Hiroki Iwasa belongs to GRA Co., Ltd., which produces the premium strawberry “Migaki strawberry” believed to be a “popular gem” in Yamamoto-cho, Miyagi Prefecture. What is the future of Japanese agriculture that Mr. Iwasa, who has contributed to local rebuilding through IT and branding, is seeing? In the first part, I will ask about the topic that Mr. Iwasa is currently focusing on and the thoughts behind it.
-Please tell us how Mr. Iwasa founded the company.
In March 2011, the earthquake in eastern Japan heavily devastated my hometown, Yamamoto town, Miyagi prefecture. More than 600 people, 4% of the population, died and 125 of the town’s 129 strawberry farmers were swept away.
At the time, the town’s budget was 4 billion yen, while the strawberry shipment value was 1.5 billion yen. Strawberries are a tremendous economic phenomenon in Yamamoto Town, and they are the pride of the people as a symbol of the town. After running an IT company in Tokyo, I founded GRA Co., Ltd. with the goal of reviving the strawberry industry and making it a world-class industry because I want to contribute to the reconstruction of the local area. Phuong.
-What measures did you take to build a luxury brand?
Since I had no experience in farming, I first learned about strawberry making from a local owner. What I discovered was that it took 15 years to master the craftsmanship created by experience and intuition. That makes it difficult to create new jobs. We have studied two measures for structural reform.
We have accumulated data thoroughly and analyzed how much we can harvest in the environment and how it affects the taste. Furthermore, it is mechanically controlled so that it can reproduce the ideal growing environment found through analysis. The status of the strawberries is then captured in real time and the PDCA is filmed in detail. We focus on bringing the field of experience and intuition into science.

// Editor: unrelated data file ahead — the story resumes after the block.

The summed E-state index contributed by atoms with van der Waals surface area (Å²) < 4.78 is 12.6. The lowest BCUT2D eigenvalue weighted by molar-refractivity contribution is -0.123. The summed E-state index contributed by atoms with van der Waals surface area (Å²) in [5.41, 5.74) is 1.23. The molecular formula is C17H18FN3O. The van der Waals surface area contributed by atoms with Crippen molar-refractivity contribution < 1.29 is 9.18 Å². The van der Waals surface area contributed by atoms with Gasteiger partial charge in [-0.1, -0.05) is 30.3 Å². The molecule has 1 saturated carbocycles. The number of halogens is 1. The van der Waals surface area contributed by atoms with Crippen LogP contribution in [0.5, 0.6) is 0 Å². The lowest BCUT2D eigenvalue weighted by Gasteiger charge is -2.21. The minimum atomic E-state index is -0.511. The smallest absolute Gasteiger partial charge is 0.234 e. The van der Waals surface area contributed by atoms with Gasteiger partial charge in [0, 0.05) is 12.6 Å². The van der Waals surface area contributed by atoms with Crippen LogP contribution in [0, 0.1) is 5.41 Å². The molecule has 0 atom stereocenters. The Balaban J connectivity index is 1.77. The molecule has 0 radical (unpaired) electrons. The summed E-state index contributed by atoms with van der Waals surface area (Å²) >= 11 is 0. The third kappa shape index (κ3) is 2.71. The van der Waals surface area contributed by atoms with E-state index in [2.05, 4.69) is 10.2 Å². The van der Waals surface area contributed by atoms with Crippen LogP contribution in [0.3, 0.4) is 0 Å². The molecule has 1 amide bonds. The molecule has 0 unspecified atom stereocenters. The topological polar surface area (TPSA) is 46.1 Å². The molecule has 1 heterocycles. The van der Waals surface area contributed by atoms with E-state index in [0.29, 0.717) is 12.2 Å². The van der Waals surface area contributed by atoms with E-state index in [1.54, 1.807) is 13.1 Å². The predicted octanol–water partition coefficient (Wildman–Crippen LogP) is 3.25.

With the cooperation of buyers from department stores in Tokyo, we worked together to create a brand that both sold and listened to their opinion. To add added value, we pack them one by one as premium chocolate and label it “Migaki Strawberry”. “Amaou” and “Tochiotome” are trademarks of many, and their taste and shape change with the season. On the other hand, since Migaki Strawberry is a quality brand, we ensure quality by conducting daily quality checks and selecting for each farm and breed produced.
As a result, Migaki strawberries have grown into a brand that sells for 1,000 yen / nut and we recently established the year-round “ICHIGO WORLD” growing facility and are challenging production regardless of the season.
– Tell us what you are focusing on right now.
Currently, there are three topics that we are focusing on.
To increase the number of people who start farming in the countryside, we will turn all the intuitions and experiences of the mulberry masters into manuals and provide science-based support. The target audience will spend a year learning the know-how and, upon graduation, will become an independent strawberry farmer.
Currently, in the third term, the participant’s attributes are diverse, such as young people who want to work in the countryside, the second career after retirement, and the new business of the company. system. We use highly detailed data aggregated annually by multiplying the general agricultural standard by the knowledge of the masters. The characteristic is that the PDCA can be tuned by formalizing truly detailed data such as time, temperature, sun direction and carbon dioxide concentration. By applying technology to areas with high personality, as many people as possible can start farming at a rapid rate and we aim to revive the region.